Dennis and Terry Carver enjoyed their former Los Osos home, but yearned for more gardening space. So in 1994 they bought a lot two sandy acres, vacant, except for an illegally sited mobile home that required disposal.
They remained in their former home nearby while Dennis built a workshop and new house, which they moved into in December 1996. Meanwhile, they cleared the lot they described as a weed patch and mulched it deeply with wood chips obtained from municipal tree-removal projects.
They were amazed to discover seedling trees emerging from the mulch. They removed all except a few well-spaced seedlings, judging by their expected mature size. Many have thrived beyond their expectations. Even so, Terry couldnt resist adding some sequoia and redwood trees reminiscent of Humboldt County, where she attended college.
Now, much of the garden resembles a forested park. In the Redwood Garden, a blue picnic table sits among ferns and sorrel, leaves mulch the ground, and fallen branches define the pathways. Fruit trees abound in the gardens sunny areas, and flowers mingle with vegetables in numerous raised beds and containers.
The color blue unifies the varied garden areas, and recycle could be its motto. A charming hexagonal gazebo-studio exists simply because Dennis was offered some leftover windowed sliding doors if he could make use of them. Many large blue plastic planters originated as containers for a livestock feed supplement. Broken concrete, boards and stone keep paths mud-free no product is too humble if it does the job.
Dennis originally built some of the garden features as play equipment for their now-adult son. The centerpiece of the Asian garden, a rustic tea house, had been his camping-out shed.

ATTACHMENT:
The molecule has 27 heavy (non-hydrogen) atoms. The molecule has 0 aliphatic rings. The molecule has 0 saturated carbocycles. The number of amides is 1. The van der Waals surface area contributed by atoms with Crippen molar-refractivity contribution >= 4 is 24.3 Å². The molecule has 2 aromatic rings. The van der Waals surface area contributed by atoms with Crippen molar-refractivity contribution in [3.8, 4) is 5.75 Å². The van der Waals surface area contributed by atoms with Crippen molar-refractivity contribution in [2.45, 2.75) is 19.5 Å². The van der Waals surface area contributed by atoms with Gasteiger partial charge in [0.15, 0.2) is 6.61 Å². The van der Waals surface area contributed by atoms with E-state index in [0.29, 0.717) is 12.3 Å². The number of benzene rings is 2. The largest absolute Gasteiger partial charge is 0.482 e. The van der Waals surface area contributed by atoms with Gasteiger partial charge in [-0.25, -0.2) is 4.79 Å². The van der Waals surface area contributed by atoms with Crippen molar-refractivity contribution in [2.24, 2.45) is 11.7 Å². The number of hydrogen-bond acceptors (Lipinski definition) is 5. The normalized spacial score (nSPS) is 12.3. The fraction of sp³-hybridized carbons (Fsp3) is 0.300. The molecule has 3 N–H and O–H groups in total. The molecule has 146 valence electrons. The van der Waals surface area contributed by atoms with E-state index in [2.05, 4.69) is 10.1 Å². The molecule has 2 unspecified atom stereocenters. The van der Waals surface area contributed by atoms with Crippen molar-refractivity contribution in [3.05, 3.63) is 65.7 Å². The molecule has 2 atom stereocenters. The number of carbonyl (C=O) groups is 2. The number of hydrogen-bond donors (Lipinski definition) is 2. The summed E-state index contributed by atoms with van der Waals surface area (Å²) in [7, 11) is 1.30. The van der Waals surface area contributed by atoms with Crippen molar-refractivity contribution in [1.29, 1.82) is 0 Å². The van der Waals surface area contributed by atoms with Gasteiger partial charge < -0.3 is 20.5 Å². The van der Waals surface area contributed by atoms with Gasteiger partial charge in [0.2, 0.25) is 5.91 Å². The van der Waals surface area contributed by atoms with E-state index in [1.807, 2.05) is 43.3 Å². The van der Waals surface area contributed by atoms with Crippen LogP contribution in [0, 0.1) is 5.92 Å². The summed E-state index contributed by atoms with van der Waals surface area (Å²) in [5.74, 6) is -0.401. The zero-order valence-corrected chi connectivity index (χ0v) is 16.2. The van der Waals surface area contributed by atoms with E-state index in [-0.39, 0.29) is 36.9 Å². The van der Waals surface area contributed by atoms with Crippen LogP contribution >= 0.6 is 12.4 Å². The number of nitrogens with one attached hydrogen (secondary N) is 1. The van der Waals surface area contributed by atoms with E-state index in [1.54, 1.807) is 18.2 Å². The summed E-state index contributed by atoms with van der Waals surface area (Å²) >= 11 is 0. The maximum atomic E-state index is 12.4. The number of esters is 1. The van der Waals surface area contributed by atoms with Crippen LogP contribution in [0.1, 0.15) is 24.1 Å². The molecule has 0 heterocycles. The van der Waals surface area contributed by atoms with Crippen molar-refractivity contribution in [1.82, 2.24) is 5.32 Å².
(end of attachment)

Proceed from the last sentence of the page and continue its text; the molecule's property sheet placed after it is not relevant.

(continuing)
Another structure is the remains of wooden playground equipment. Now, as the overlook platform, it rewards those who climb its steps with an overview of the rose garden. The Carvers artistic and/or playful vignettes delight visitors.
Near the street-side entrance, two canine sculptures match the real dogs in the pen, surrounded by rosemary and osteospermum. Nearby, flowers fill an old wooden boat, and stacked sandstone slabs form the sculptural centerpiece of an island planter.
Bamboo and statuary abound in the Asian garden, where one border is defined by a Japanese gate. In the Redwood Visitor Center flowers sprout from a rotting railroad tie, and a stone bear appears to covet a honey pot. Most garden accents had been discards, or were thrift shop and yard sale discoveries.
Dennis built a dovecote on the former mobile home site near the street. The mobile homes concrete footings have mellowed with age and algae, and now, surrounded by wildflowers, they resemble natural rock. Dennis periodically allows the beautiful white birds to fly freely, for the enjoyment of both birds and visitors.
Participants on the American Association of University Womens annual garden tour this year may enjoy free refreshments provided by AAUW members on the patio. For their company, the Carvers will have arranged life-size Alice in Wonderland characters in the rose and checkerboard gardens.
(Refreshments will not be served at the Morro Bay Community Garden, as was erroneously stated in the article published on March 21.)
Sharon Crawford is a freelance writer who lives in Los Osos.